Tender counterparties are primarily private sector banks.
4. Could you please tell me what they use to buy our government bonds and if that medium of exchange existed before we pledged to pay it back with attached interest out of the future taxes of the nation or was it an electronic debt book entry, not anyones existing savings, but an electronic book entry that brings into circulation new money?
People purchasing government bonds must do so with New Zealand dollars. Settlement of the transaction between the purchaser and the Crown is by electronic cash transfer rather than physical cash. All else being equal, bond purchases result in a reduction in settlement cash balances of the banking system (either at commercial banks, the Reserve Bank or both) as cash is transferred to the Crown.
An explanation for how this cash may originally be created is included in the answer to question 5 below.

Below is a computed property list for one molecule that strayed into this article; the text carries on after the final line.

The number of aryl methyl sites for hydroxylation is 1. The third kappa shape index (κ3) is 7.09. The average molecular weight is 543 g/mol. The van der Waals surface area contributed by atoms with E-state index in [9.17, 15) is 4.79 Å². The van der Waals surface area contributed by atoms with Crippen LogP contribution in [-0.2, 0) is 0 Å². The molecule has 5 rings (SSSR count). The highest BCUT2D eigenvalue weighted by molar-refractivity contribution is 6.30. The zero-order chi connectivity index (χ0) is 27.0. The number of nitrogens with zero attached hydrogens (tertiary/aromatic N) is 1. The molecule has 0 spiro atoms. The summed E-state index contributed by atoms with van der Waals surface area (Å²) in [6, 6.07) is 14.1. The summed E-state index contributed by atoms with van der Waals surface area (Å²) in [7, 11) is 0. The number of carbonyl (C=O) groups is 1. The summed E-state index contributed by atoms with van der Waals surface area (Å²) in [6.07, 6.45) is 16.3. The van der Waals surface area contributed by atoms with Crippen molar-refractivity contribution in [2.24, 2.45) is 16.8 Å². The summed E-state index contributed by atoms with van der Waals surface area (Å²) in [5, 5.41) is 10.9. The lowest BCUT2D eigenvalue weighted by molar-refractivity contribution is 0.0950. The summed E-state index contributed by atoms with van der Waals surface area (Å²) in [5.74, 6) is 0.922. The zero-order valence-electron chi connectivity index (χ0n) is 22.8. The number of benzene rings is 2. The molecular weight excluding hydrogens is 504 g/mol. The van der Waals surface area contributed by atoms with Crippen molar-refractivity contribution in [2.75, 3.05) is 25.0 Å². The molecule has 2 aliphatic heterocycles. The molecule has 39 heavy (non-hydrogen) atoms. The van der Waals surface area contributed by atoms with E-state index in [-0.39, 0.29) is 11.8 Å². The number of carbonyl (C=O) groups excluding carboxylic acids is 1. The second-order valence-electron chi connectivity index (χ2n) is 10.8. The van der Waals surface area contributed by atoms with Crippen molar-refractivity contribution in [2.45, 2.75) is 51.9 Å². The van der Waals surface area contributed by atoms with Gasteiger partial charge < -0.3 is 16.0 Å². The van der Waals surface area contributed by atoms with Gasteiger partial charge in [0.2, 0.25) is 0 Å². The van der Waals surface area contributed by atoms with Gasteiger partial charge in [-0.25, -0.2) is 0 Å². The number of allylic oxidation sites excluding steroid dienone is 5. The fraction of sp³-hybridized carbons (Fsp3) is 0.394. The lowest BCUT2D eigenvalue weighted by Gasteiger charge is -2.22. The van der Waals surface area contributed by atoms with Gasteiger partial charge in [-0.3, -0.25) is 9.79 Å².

5. Is it true that in excess of 90% of the money supply in circulation in New Zealand entered circulation as interest bearing debt owed to the banking network?
It is correct that most of the money supply in New Zealand has been created by the banking sector. This is done through the process of financial intermediation. Commercial banks, and other financial institutions, take deposits from members of the public and firms who wish to hold cash in the form of bank deposits. They then lend to individuals and firms who want to borrow – in the form of mortgages or business loans. This process serves to channel funds between savers and borrowers. It also shifts the risk of lending from individual savers to the banks, thereby reducing the risk of lending. This process of intermediation involves the commercial banks lending a greater value of funds than the cash they reserve to meet expected deposit withdrawals. This is done because at any one time only a fraction of depositors will want to withdraw their funds. Banks therefore need to keep only a fraction of their deposits in reserve in order to meet those demands. Because the banks lend more than the total amount of cash held in reserve in the system, credit is created – thus increasing the money supply.
The exact proportion depends on the definition of the money supply. Using the most common definition of the money supply as M2 (i.e. currency held by the public + balances in cheque accounts + all other business or personal deposits that are available on demand), the October 2009 data show that the part not accounted for by currency held by the public is 95%.